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Marble Cricket In Barbados Revived By Lodge Old Scholars

Minister with responsibility for Culture, John King, plays a shot against Sports Minister, Dwight Sutherland, at the launch of a Marble Cricket initiative at The Lodge School on Wednesday. Photo credit: J. Carrington/BGIS.

Marble Cricket In Barbados Revived By Lodge Old Scholars

By Julie Carrington
Guest Contributor

ST. JOHN, Barbados (Friday, November 26, 2021) — Marble cricket, a well-loved Barbadian past-time that was used as the launch pad for the cricketing career of some of the island’s top players, was revived, Wednesday, through an initiative by the Lodge School, as the nation transitions to a republic.

Minister of Youth, Sports and Community Empowerment, Dwight Sutherland, and Minister in the Prime Minister’s Office with responsibility for Culture and National Development, John King, along with old scholars, present students and others were present for the exhibition match of the Marble Cricket Initiative, at the school, in Society, St. John.

The initiative was spearheaded by the school’s old scholars, who have formed the 246 Think Tank, “The 95%”, to bring the game back, as an added sporting activity for the students.

Sutherland praised the initiative, adding that the marble cricket’s revival, on the heels of the nation’s 55th anniversary celebrations of nationhood, symbolised Barbadian culture and folklore.

Tracing the origins of the game, the Minister referenced an article in one of the daily newspapers, in which National Hero, Sir Garfield Sobers, said he first started playing a form of cricket, known to Barbadians as “marble cricket”, when he was four or five years old, before graduating to “hopping ball “cricket.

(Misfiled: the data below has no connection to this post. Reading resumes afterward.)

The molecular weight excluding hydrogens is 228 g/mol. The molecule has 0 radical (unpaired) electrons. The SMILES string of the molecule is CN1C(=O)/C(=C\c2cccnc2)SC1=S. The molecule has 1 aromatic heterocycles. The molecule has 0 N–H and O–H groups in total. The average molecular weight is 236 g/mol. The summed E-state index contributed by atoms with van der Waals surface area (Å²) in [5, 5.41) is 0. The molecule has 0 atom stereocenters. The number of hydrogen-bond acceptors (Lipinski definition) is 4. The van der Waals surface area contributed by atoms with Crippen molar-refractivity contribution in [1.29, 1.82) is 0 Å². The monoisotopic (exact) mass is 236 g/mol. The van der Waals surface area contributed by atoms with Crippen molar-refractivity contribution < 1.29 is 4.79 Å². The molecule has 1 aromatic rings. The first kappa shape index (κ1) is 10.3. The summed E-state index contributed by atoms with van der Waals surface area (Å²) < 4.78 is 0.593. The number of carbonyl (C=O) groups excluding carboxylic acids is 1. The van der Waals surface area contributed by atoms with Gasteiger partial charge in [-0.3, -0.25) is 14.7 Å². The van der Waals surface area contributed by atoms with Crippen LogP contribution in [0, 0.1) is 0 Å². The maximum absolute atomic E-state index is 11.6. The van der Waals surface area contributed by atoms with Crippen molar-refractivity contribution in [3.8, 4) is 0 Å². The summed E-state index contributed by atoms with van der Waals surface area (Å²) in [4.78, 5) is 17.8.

Sir Garfield added: “The pastime of marble cricket was a definite favourite amongst many of us, and features well with another popularly-played sport with its origins in Barbados, and that is road tennis.”

The Minister of Sports commended the Think Tank for recognising the value of marble cricket as a sporting asset, which can be developed, locally and beyond, but can also be one of the “cultural heritage features, within the tourism industry”.

Sutherland, an alumnus, said the school’s motto, Possunt Quia Posse Videntur — “They can because they think they can”, was not only a wonderful message to impart to young people, but was an impactful message for the thousands of young boys and girls, who have passed through the grounds of The Lodge School.

Meanwhile, Minister King, also an old scholar, told the audience that marble cricket was a part of the school’s culture in the past, and it was now “fitting, that Lodge School be a part of getting that culture to a new generation of Barbadians”.

“One of the things that we always have to guard against is, comparing the things that we create to other things. Yes, the game may have been created, because people could not afford bats or to play normal cricket, but it speaks heavily to the ingenuity of our people.

“For me, that is the most important aspect. The same thing with road tennis. They couldn’t play lawn tennis, but they came up with a game, in all respects, similar to both lawn tennis and table tennis. Our people designed the bats; they designed all of rules…and the ball… These are things, as Barbadians, that we must celebrate,” he stated.

Principal, Robin Douglas, remarked that, as a result of the trans-atlantic slave trade, many of the enslaved had lost much of their culture and heritage, and believed that reviving the sport represented an opportunity to “regain and reclaim something that was indigenous to Barbados, that is truly Barbadian”.

“246 Think Tank, The 95 %, has been particularly visionary in what they have decided to do here, through their insight… and showing love for the game, a Bajan tradition is about to reborn,” he underlined.

After the formalities, the old scholars and present students played an exhibition match, which was won by the present students. Players on both sides received trophies as a memento of the event.

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